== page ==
In the average FRINGE WORLD performance, stuffed animals are usually part of the set design, not the main event. But local taxidermy artist Hayley Walker is posed to change all that! From humble beginnings as a pet refuge worker and vet nurse, and fueled by a DIY attitude, she has reincarnated her passion for living animals under the name Death & Delicacy, bringing Perth’s cherished pets back to life. X-Press’ resident taxidermist, Q, spoke to Walker about her upcoming show A Tail of Taxidermy, exclusive to Wolf Lane from January 29 to 31.
It is certainly a unique format for a Fringe show! As a former taxidermist myself and animal lover your show really appeals to me, and I’m sure it will ruffle the feathers of the curious. What can the audience expect from a show like this?
A bit of general history and my story. A live demo and a Q&A session, surrounded by a small showcase of works. And it’s accessible! Wheelchair access and an Auslan interpreter!
Will we see any live taxidermy or is there a hands-on element?
There is a live element, to satisfy those who are very interested and to show that it’s not nearly as gruesome as many people think.
Have you presented this show before or is this a premier for Perth? And any plans to take it on the road?
This is the first time I have presented this show, a bit of an introduction for myself and my work to the wider Perth community. I would love to travel with the show and have had requests to do so already, which is absolutely heartwarming and amazing! There are some cogs working to make this happen.
On a personal level, what got you interested in taxidermy as a career?
When I started working with taxidermy I never imagined it would become a bit of a career path for me. I just wanted to share the work, which was challenging, interesting and made my heart sing, and I’ve had more positivity from people than I’d imagined too. I just wanted to sell a piece, and then that became two, and so on. My friends wanted to learn, so I started workshops and they have been well received and have really taken on a life of their own. I work on a commission basis for some works and now include pets too. I’m constantly learning and upskilling and am happy to share what I know with the people who want to learn, which is such a wonderful privilege. So many of my clients have become good friends, it’s like a little community. It’s not all taxidermy either, there’s always a lot of laughs, too much food, group problem solving and the odd glass of bubbles.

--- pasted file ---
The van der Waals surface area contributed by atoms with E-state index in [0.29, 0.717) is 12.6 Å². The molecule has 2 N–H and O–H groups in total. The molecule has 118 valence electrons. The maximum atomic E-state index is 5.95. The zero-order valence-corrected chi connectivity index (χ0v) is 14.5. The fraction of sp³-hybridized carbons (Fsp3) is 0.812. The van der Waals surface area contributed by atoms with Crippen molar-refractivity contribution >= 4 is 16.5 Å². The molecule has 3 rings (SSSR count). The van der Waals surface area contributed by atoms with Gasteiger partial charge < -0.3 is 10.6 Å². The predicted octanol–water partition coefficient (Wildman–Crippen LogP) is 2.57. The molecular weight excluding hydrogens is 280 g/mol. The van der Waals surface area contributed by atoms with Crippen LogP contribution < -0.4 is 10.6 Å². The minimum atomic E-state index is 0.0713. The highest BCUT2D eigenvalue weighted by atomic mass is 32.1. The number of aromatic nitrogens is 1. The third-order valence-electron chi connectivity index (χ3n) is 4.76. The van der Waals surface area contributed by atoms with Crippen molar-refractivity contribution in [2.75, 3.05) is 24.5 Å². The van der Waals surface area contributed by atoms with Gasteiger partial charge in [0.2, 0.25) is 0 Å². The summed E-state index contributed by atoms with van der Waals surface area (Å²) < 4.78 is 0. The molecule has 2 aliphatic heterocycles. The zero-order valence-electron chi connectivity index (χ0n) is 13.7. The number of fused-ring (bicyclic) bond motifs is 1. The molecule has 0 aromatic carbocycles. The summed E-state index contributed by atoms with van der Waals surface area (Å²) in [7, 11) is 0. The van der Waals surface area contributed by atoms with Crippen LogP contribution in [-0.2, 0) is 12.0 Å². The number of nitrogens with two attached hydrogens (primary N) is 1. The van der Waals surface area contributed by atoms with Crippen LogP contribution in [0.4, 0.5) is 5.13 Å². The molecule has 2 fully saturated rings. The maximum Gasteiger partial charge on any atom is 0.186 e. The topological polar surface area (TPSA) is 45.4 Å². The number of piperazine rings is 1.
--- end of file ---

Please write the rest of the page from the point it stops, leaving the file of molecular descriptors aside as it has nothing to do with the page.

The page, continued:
When I told people I did taxidermy, I remember getting all sorts of weird ideas from people about what to do with their pets. Without giving any spoilers away for your show, what are some of the weirder requests you’ve had from pet owners or customers?
I haven’t really had strange requests from pet owners, I believe they are usually wanting to create a work that reflects their love of their pet and nothing about that is strange, more often than not it helps them in their grieving process, and there is a lot of communication between us. The strangest requests have always been ones that have made me check back in with my personal ethics and reform my ideas on different aspects of my work. The fox tail buttplug was a hard no for various reasons, I directed them to the fake ones available on eBay.
Are there any particular species you’d love to get your hands on to prepare?
Every new animal provides a new challenge and learning opportunity. I have some cool creatures chilling in the freezer that I’ll be working on for an exhibition later in the year, and the opportunity to work on larger animals is definitely welcome. If I had to choose though, a capybara would be super cool, though my cats and dogs would protest if I were giving it too many pats.
If people are interested in learning taxidermy, do you offer workshops or training?
I absolutely do offer beginner group and private workshops in a number of small creatures, and am also happy to work with people on larger works from there. There are other workshops like Bones & Flowers, Butterfly Pinning and Jackalopes which are less about taxidermy and all about trying new materials and just seeing where your imagination takes you. There’ll be some more new options this year which will have more of an educational aspect too.
What advice do you have for anyone wanting to get into the industry?
The biggest piece of advice I can give is to follow state and international laws. And contact me!